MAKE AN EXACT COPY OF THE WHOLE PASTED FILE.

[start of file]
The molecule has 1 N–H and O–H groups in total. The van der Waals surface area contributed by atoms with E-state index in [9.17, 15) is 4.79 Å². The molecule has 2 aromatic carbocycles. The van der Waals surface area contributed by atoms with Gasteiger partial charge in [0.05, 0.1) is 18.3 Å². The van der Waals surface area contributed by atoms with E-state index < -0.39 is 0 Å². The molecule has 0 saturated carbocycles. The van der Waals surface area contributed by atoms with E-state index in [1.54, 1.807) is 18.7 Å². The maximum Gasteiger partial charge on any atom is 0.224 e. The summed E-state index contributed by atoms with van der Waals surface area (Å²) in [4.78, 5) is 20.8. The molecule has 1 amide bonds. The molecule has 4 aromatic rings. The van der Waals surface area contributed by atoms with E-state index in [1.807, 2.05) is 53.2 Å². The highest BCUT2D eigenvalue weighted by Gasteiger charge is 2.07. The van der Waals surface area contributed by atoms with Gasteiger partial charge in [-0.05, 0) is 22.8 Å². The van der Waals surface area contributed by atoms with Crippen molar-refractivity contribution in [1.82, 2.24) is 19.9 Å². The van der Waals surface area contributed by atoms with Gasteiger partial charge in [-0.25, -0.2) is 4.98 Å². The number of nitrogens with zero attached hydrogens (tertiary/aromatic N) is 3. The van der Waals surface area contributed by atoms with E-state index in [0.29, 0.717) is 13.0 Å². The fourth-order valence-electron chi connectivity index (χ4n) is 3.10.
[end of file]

The molecule has 1 N–H and O–H groups in total. The van der Waals surface area contributed by atoms with E-state index in [9.17, 15) is 4.79 Å². The molecule has 2 aromatic carbocycles. The van der Waals surface area contributed by atoms with Gasteiger partial charge in [0.05, 0.1) is 18.3 Å². The van der Waals surface area contributed by atoms with E-state index < -0.39 is 0 Å². The molecule has 0 saturated carbocycles. The van der Waals surface area contributed by atoms with E-state index in [1.54, 1.807) is 18.7 Å². The maximum Gasteiger partial charge on any atom is 0.224 e. The summed E-state index contributed by atoms with van der Waals surface area (Å²) in [4.78, 5) is 20.8. The molecule has 1 amide bonds. The molecule has 4 aromatic rings. The van der Waals surface area contributed by atoms with E-state index in [1.807, 2.05) is 53.2 Å². The highest BCUT2D eigenvalue weighted by Gasteiger charge is 2.07. The van der Waals surface area contributed by atoms with Gasteiger partial charge in [-0.05, 0) is 22.8 Å². The van der Waals surface area contributed by atoms with Crippen molar-refractivity contribution in [1.82, 2.24) is 19.9 Å². The van der Waals surface area contributed by atoms with Gasteiger partial charge in [-0.25, -0.2) is 4.98 Å². The number of nitrogens with zero attached hydrogens (tertiary/aromatic N) is 3. The van der Waals surface area contributed by atoms with E-state index in [0.29, 0.717) is 13.0 Å². The fourth-order valence-electron chi connectivity index (χ4n) is 3.10.